Blogoversary: Jenny on What She Learned Her 1st Year of Blogging

Posted 28 April, 2012 by Amanda / 21 Comments

When I first starting blogging and was compiling a list of bloggers to stalk follow, I asked Tara who were must-haves.  If you stalk err…follow Jenny of Supernatural Snark, you know why Tara recommended her.  Simply put: Jenny is awesome.  She’s funny, she’s snarky, and she has some of the best and well-written content in the book blogging community.  *huggles her*  And now she’s here!  On my blog!

Supernatural Snark


First of all, I want to thank Amanda for letting me come ramble on her blog and go off on a tangent that focuses almost entirely on me and not so much on generally helpful advice for other bloggers. I feel like Amanda didn’t really anticipate this happening, but I like to keep people on their toes and talk about myself, obviously, whenever possible. I’m a very modest and humble person you see.

In all honesty though, there’s so much I’ve learned in my almost two years of blogging (how time has flown!) both about reviewing books and about myself in particular, and that’s really been half the fun. Hopefully some of you can relate to my below thoughts, but it wouldn’t surprise me if I was out in left field all by myself. Left field and I are good, good friends.

I’m awkward.

This seems like a random “thing to have learned from blogging” doesn’t it? But it’s true. I work from home, so my social interactions are often rather limited to my husband and my clients. When I started blogging, one of my goals was to make sure the blog sounded like me. I wanted readers who clicked on Supernatural Snark to be able to recognize the tone of what they were reading and go “I’m on Jenny’s blog, this sounds like her”, so I tried to flood my blog with as much personality as possible.

This is where I ran into trouble initially. I’m snarky, and often times that doesn’t really translate well online, coming across as snobby or bitchy or any number of other things because people who don’t know me can’t hear my voice and the sarcasm that constantly drips from it. Also, my mouth is extra enormous because it often needs to accommodate my foot. Put all of that together and I can be either humorous or irritating to people. Sometimes both. Humorously irritating?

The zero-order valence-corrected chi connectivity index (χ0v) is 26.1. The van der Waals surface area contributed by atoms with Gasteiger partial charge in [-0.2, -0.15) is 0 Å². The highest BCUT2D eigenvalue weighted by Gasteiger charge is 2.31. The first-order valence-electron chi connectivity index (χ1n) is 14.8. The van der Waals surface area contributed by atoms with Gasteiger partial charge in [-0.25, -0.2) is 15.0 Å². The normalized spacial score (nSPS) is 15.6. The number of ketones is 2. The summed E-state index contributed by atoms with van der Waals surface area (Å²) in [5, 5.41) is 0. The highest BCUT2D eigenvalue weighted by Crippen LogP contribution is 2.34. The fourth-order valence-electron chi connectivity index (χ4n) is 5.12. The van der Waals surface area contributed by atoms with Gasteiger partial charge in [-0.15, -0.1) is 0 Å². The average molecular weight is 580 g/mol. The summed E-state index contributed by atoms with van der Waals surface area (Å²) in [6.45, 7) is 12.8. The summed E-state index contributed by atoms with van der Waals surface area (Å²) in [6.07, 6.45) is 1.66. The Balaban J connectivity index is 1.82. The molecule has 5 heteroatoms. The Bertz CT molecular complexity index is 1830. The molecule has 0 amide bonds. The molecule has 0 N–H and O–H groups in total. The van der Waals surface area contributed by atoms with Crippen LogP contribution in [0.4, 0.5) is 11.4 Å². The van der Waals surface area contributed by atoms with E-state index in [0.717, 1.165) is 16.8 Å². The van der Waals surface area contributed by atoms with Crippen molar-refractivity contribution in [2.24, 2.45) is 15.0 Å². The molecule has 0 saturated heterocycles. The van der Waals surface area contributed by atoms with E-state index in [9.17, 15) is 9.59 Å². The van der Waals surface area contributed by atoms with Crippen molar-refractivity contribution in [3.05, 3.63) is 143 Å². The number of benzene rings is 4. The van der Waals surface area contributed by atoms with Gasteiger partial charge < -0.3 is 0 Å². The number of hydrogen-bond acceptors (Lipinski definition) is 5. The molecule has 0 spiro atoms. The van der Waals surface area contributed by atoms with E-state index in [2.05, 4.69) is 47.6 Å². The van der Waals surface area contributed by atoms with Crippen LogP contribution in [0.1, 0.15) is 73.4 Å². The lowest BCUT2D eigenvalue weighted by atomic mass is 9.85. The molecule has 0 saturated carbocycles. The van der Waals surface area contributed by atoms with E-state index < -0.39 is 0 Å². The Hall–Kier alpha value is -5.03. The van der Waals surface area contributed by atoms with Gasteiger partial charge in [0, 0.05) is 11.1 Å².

Point is however, that once I got over the nervousness of putting myself out there on the blog, it’s really been something I’ve tried to incorporate more and more often. The blog is me. Not a persona. Just me in all my wonky glory, so I encourage all bloggers to put themselves out there a bit and show their dorkiness, their enthusiasm, their sense of humor or anything else that makes them them.

Blogging is like having poison ivy.

What? Is this quite possibly the most convoluted list of non-helpful blogging tips ever? Maybe. But I think the above is true. In the beginning, the blog was all new and shiny and I wanted to spend every waking moment building it, talking to new friends, and finding new books. I loved the blog. I needed the blog. And then the inevitable happened: the blog became my sole focus.

I couldn’t stop thinking about it and ways to make it better. I commented like a machine. I tweeted like it was my job. I blog-hopped like there was no tomorrow. The blog got under my skin, a constant itch always there begging me to scratch it. Buy one more book Jenny. Post one more review. Enter one more contest. It became overwhelming.

It took me a long time to learn how to balance my life and the blog, and to find a schedule of reading and reviewing that worked for me without making it feel as though I had a second job. What helped me the most you ask? Talking to other bloggers. They’re like calamine lotion – they soothe me and make me feel more comfortable. Don’t be afraid to reach out to them when things get to be too much because they most likely can relate!

Review books are not required reading.

High school was a while ago for me (yikes), but I remember clearly the mail I got every summer with a list of required reading (AP English nerd, party of one). Books like Moby Dick, Crime and Punishment, and Brave New World. Books I HAD to read because I was going to be tested on them. More often than not, I hated every single one of those books for no other reason than I was being forced to read them (and despite the fact that I actually loved to read). Feeling like I absolutely had to finish a book sucked all the fun out of the experience for me.

I thought this could never happen with the blog. The blog would feature all books I wanted to read! Books made of win! Once the blog was a little more established, I started getting a few review requests here and there, and what blogger isn’t super excited that someone actually sought them out and asked them to read their book? I was ecstatic. For a little while. As the review requests became steadier I started to feel obligated to say yes. That’s why I started the blog right? To review books? It got to the point where I was no longer choosing the books I reviewed, but was allowing them to be chosen for me, and I flashed back to those required reading lists in high school.